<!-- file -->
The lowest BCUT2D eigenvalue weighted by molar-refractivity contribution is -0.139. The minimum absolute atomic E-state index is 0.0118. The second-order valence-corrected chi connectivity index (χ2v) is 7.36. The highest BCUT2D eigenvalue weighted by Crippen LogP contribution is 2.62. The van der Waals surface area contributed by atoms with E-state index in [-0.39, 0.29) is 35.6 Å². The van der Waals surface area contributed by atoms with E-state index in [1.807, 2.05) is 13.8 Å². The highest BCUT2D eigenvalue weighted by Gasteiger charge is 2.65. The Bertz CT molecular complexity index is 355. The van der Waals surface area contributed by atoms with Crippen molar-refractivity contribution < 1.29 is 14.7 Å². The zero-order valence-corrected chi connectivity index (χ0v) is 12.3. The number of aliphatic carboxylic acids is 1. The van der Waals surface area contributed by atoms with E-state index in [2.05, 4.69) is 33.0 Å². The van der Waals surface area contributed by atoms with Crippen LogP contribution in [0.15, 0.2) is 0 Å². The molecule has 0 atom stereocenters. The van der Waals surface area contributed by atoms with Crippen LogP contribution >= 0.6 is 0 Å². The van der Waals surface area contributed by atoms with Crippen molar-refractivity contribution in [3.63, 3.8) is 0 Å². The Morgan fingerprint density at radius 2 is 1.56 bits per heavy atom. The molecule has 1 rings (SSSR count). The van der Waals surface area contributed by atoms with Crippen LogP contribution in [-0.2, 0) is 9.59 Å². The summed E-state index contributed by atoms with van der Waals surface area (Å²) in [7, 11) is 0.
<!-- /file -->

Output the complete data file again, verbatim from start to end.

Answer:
The lowest BCUT2D eigenvalue weighted by molar-refractivity contribution is -0.139. The minimum absolute atomic E-state index is 0.0118. The second-order valence-corrected chi connectivity index (χ2v) is 7.36. The highest BCUT2D eigenvalue weighted by Crippen LogP contribution is 2.62. The van der Waals surface area contributed by atoms with E-state index in [-0.39, 0.29) is 35.6 Å². The van der Waals surface area contributed by atoms with E-state index in [1.807, 2.05) is 13.8 Å². The highest BCUT2D eigenvalue weighted by Gasteiger charge is 2.65. The Bertz CT molecular complexity index is 355. The van der Waals surface area contributed by atoms with Crippen molar-refractivity contribution < 1.29 is 14.7 Å². The zero-order valence-corrected chi connectivity index (χ0v) is 12.3. The number of aliphatic carboxylic acids is 1. The van der Waals surface area contributed by atoms with E-state index in [2.05, 4.69) is 33.0 Å². The van der Waals surface area contributed by atoms with Crippen LogP contribution in [0.15, 0.2) is 0 Å². The molecule has 0 atom stereocenters. The van der Waals surface area contributed by atoms with Crippen LogP contribution >= 0.6 is 0 Å². The van der Waals surface area contributed by atoms with Crippen molar-refractivity contribution in [3.63, 3.8) is 0 Å². The Morgan fingerprint density at radius 2 is 1.56 bits per heavy atom. The molecule has 1 rings (SSSR count). The van der Waals surface area contributed by atoms with Crippen LogP contribution in [-0.2, 0) is 9.59 Å². The summed E-state index contributed by atoms with van der Waals surface area (Å²) in [7, 11) is 0.